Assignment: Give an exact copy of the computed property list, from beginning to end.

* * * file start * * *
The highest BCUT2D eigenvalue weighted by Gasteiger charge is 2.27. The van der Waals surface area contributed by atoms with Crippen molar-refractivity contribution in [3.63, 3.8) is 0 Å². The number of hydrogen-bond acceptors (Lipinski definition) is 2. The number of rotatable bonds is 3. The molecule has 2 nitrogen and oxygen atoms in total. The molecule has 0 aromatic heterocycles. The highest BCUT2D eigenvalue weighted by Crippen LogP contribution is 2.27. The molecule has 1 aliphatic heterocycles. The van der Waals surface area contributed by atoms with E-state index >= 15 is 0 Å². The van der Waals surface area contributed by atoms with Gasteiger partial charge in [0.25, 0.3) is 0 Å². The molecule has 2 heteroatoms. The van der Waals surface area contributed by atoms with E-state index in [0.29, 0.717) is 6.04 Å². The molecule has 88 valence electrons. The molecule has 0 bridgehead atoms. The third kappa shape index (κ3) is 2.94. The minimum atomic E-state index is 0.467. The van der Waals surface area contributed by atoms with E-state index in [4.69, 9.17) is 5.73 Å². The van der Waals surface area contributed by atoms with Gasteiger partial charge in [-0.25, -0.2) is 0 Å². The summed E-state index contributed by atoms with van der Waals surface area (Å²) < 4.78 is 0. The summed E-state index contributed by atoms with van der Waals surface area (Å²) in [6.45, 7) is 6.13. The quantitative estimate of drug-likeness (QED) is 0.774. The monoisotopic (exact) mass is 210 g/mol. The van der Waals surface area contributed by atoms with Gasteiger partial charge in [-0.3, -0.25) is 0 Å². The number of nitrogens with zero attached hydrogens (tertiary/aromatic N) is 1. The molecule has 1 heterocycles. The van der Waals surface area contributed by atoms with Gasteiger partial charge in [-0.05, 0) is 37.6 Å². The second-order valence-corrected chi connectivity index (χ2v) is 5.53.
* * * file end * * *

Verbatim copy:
The highest BCUT2D eigenvalue weighted by Gasteiger charge is 2.27. The van der Waals surface area contributed by atoms with Crippen molar-refractivity contribution in [3.63, 3.8) is 0 Å². The number of hydrogen-bond acceptors (Lipinski definition) is 2. The number of rotatable bonds is 3. The molecule has 2 nitrogen and oxygen atoms in total. The molecule has 0 aromatic heterocycles. The highest BCUT2D eigenvalue weighted by Crippen LogP contribution is 2.27. The molecule has 1 aliphatic heterocycles. The van der Waals surface area contributed by atoms with E-state index >= 15 is 0 Å². The van der Waals surface area contributed by atoms with Gasteiger partial charge in [0.25, 0.3) is 0 Å². The molecule has 2 heteroatoms. The van der Waals surface area contributed by atoms with E-state index in [0.29, 0.717) is 6.04 Å². The molecule has 88 valence electrons. The molecule has 0 bridgehead atoms. The third kappa shape index (κ3) is 2.94. The minimum atomic E-state index is 0.467. The van der Waals surface area contributed by atoms with E-state index in [4.69, 9.17) is 5.73 Å². The van der Waals surface area contributed by atoms with Gasteiger partial charge in [-0.25, -0.2) is 0 Å². The summed E-state index contributed by atoms with van der Waals surface area (Å²) < 4.78 is 0. The summed E-state index contributed by atoms with van der Waals surface area (Å²) in [6.45, 7) is 6.13. The quantitative estimate of drug-likeness (QED) is 0.774. The monoisotopic (exact) mass is 210 g/mol. The van der Waals surface area contributed by atoms with Gasteiger partial charge in [-0.3, -0.25) is 0 Å². The number of nitrogens with zero attached hydrogens (tertiary/aromatic N) is 1. The molecule has 1 heterocycles. The van der Waals surface area contributed by atoms with Gasteiger partial charge in [-0.05, 0) is 37.6 Å². The second-order valence-corrected chi connectivity index (χ2v) is 5.53.